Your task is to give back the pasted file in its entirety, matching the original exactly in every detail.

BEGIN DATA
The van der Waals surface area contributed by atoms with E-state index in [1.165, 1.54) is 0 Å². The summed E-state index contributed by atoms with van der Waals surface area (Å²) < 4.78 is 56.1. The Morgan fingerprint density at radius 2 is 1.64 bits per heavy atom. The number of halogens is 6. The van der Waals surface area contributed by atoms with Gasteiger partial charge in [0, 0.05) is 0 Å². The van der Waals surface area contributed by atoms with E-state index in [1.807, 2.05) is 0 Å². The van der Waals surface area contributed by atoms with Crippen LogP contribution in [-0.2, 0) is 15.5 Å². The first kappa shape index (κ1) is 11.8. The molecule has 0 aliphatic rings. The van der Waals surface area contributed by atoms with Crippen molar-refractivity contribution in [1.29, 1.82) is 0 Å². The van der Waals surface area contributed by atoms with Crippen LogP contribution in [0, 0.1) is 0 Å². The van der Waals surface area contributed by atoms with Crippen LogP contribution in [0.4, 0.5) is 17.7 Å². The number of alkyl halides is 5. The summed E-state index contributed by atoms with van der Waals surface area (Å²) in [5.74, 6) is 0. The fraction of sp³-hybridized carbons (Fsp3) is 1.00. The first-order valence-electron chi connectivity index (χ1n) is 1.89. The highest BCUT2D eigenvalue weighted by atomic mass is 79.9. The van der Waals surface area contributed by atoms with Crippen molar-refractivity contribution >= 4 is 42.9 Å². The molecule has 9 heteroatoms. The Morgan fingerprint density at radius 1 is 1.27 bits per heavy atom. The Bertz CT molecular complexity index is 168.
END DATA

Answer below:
The van der Waals surface area contributed by atoms with E-state index in [1.165, 1.54) is 0 Å². The summed E-state index contributed by atoms with van der Waals surface area (Å²) < 4.78 is 56.1. The Morgan fingerprint density at radius 2 is 1.64 bits per heavy atom. The number of halogens is 6. The van der Waals surface area contributed by atoms with Gasteiger partial charge in [0, 0.05) is 0 Å². The van der Waals surface area contributed by atoms with E-state index in [1.807, 2.05) is 0 Å². The van der Waals surface area contributed by atoms with Crippen LogP contribution in [-0.2, 0) is 15.5 Å². The first kappa shape index (κ1) is 11.8. The molecule has 0 aliphatic rings. The van der Waals surface area contributed by atoms with Crippen molar-refractivity contribution in [1.29, 1.82) is 0 Å². The van der Waals surface area contributed by atoms with Crippen LogP contribution in [0, 0.1) is 0 Å². The van der Waals surface area contributed by atoms with Crippen LogP contribution in [0.4, 0.5) is 17.7 Å². The number of alkyl halides is 5. The summed E-state index contributed by atoms with van der Waals surface area (Å²) in [5.74, 6) is 0. The fraction of sp³-hybridized carbons (Fsp3) is 1.00. The first-order valence-electron chi connectivity index (χ1n) is 1.89. The highest BCUT2D eigenvalue weighted by atomic mass is 79.9. The van der Waals surface area contributed by atoms with Crippen molar-refractivity contribution >= 4 is 42.9 Å². The molecule has 9 heteroatoms. The Morgan fingerprint density at radius 1 is 1.27 bits per heavy atom. The Bertz CT molecular complexity index is 168.